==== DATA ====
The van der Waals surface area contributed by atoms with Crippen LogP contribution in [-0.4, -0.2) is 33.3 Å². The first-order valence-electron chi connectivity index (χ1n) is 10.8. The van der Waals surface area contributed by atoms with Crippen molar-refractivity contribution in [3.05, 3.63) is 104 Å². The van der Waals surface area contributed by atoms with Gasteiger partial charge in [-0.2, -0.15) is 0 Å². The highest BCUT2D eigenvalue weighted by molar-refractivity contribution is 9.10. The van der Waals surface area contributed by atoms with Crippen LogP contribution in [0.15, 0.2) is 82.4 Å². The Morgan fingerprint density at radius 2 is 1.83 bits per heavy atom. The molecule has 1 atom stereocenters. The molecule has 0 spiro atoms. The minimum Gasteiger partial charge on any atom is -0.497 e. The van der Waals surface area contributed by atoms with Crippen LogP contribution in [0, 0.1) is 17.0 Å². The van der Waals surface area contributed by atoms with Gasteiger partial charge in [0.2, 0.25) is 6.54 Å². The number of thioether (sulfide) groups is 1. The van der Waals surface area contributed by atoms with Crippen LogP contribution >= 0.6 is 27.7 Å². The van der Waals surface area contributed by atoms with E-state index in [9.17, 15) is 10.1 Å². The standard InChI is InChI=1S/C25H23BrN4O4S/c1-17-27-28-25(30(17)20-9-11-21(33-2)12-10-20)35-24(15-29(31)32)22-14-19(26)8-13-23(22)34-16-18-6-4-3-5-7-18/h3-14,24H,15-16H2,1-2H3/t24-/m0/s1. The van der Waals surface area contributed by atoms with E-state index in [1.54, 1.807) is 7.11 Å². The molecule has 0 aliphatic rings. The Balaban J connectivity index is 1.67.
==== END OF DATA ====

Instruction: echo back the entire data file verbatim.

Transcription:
The van der Waals surface area contributed by atoms with Crippen LogP contribution in [-0.4, -0.2) is 33.3 Å². The first-order valence-electron chi connectivity index (χ1n) is 10.8. The van der Waals surface area contributed by atoms with Crippen molar-refractivity contribution in [3.05, 3.63) is 104 Å². The van der Waals surface area contributed by atoms with Gasteiger partial charge in [-0.2, -0.15) is 0 Å². The highest BCUT2D eigenvalue weighted by molar-refractivity contribution is 9.10. The van der Waals surface area contributed by atoms with Crippen LogP contribution in [0.15, 0.2) is 82.4 Å². The Morgan fingerprint density at radius 2 is 1.83 bits per heavy atom. The molecule has 1 atom stereocenters. The molecule has 0 spiro atoms. The minimum Gasteiger partial charge on any atom is -0.497 e. The van der Waals surface area contributed by atoms with Crippen LogP contribution in [0, 0.1) is 17.0 Å². The van der Waals surface area contributed by atoms with Gasteiger partial charge in [0.2, 0.25) is 6.54 Å². The number of thioether (sulfide) groups is 1. The van der Waals surface area contributed by atoms with Crippen LogP contribution >= 0.6 is 27.7 Å². The van der Waals surface area contributed by atoms with E-state index in [9.17, 15) is 10.1 Å². The standard InChI is InChI=1S/C25H23BrN4O4S/c1-17-27-28-25(30(17)20-9-11-21(33-2)12-10-20)35-24(15-29(31)32)22-14-19(26)8-13-23(22)34-16-18-6-4-3-5-7-18/h3-14,24H,15-16H2,1-2H3/t24-/m0/s1. The van der Waals surface area contributed by atoms with E-state index in [1.54, 1.807) is 7.11 Å². The molecule has 0 aliphatic rings. The Balaban J connectivity index is 1.67.